The CROC team continued traversing the nation, heading into Western Australia for the winter months, from March until July. The WA premier and Cabinet partnership saw us delivering over 20 clinics across the state, comprising community events at libraries, markets and town halls.
One of the more powerful moments occurred in a session south of Perth. Local police had asked for IDCARE’s assistance to intervene with a lady convinced she was in a long-term relationship with the actor Tom Cruise. She sighted years of messaging, his fan photos sourced from the official Tom Cruise Facebook page, and their imminent plans to be together when he came to live with her. Despite the lessons learned from the session she had just sat through and the concerns expressed by her community members, including the police, the lady in Western Australia was remarkably unwilling to accept that her long-term relationship with actor Tom Cruise was not real. Even after being provided with specific examples by IDCARE in a one-on-one conversation covering similar cases where money is lost in romance scams, she remained convinced that her relationship with the actor was genuine. This is a powerful reminder of the strength of the bonds created by highly sophisticated scams that use complex psychological techniques to entangle their victims.
Another standout case was found in the grain districts inland from Perth, where fraudulent tax refunds were issued. A single mother was distraught at how such a complex case could have occurred without any known direct involvement from her. Her last seven ATO returns were amended, and new refunds were issued to an unknown bank account. This also triggered a letter to be sent from Centrelink with a request for overpayment of benefits to be returned, causing stress over debt she hadn’t accrued. This shows that many will have no feasible role in the scam that affects them. They may have been involved in a data breach, clicked a link and unknowingly downloaded spyware or had some ID taken from their physical mailing address. Another key takeaway was the complexity of how the scam unfolded. Multi-factor codes, phone number porting, password cracking, ID access to get into MyGov, all used as part of the scam. The final take away was the human toll it had taken on the individual. With young children, no partner to assist, living in a remote location, confusion about what else may be at risk with her ID compromised and many hours ahead of her trying to sort the mess out. She was enormously relieved to have met the IDCARE team by accident. She was immediately referred to our experts at the National Case Management Centre.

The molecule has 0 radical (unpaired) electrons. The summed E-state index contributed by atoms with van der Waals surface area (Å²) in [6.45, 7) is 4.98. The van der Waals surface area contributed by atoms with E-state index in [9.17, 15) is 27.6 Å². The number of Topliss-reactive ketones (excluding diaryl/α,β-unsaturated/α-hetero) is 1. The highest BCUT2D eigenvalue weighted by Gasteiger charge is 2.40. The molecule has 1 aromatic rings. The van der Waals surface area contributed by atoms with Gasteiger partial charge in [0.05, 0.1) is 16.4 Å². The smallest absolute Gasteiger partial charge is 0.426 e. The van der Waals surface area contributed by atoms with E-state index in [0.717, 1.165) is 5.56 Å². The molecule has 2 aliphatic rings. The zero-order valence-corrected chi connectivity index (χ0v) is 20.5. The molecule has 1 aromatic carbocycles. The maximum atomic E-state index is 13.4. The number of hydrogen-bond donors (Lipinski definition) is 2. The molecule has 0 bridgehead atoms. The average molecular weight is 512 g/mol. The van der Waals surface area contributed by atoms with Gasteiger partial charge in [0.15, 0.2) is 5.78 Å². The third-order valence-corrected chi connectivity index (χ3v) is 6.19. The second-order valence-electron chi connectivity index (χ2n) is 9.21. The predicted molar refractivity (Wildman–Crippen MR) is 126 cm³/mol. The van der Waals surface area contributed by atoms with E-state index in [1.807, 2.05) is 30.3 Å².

In Broome, we had a great session with the Westpac Team, who had organised a special co-production with IDCARE and a customer event with the local RSL Club. It is a wonderfully eclectic club with no permanent walls, just a roof and lots of fresh tropical air wafting through the CROC session, keeping everyone comfortable. Local Broome Westpac branch manager Melissa Ugle has extensive ties within the Broome community, which led to a great turnout. We talked specifically about some of the key security features available to Westpac customers during this event, such as the dynamic CVC, which creates a digital version of a credit card via the Westpac app and then changes every 24 hours. This feature is often discussed in our cyber sessions and is always interesting to current and prospective Westpac customers.
Into the NT, to Darwin, the team had one of their more diverse groups of people to engage with, attending the Isolated Children’s Parents’ Association annual conference. Joining the likes of Telstra, ANZ, Royal Flying Doctors and a range of top Brisbane Boarding schools, IDCARE were amongst the trade exhibits during the two-day conference. Speakers covered various topics relating to issues with living in a remote location, such as access to adequate services, with many similar core themes shared by the messages at the core of CROC. The event was a huge success, with all delegates highly impressed with our commitment to regional Australia, with much goodwill shared and taken back to their various remote farms dotted across the country.
The stories from these regions emphasise the need for ongoing vigilance, education, and collaboration to ensure the safety and security of all Australians. With the knowledge shared during these sessions, we hope remote communities are better equipped to navigate the digital world and protect themselves from cyber threats, fostering a safer and more connected Australia!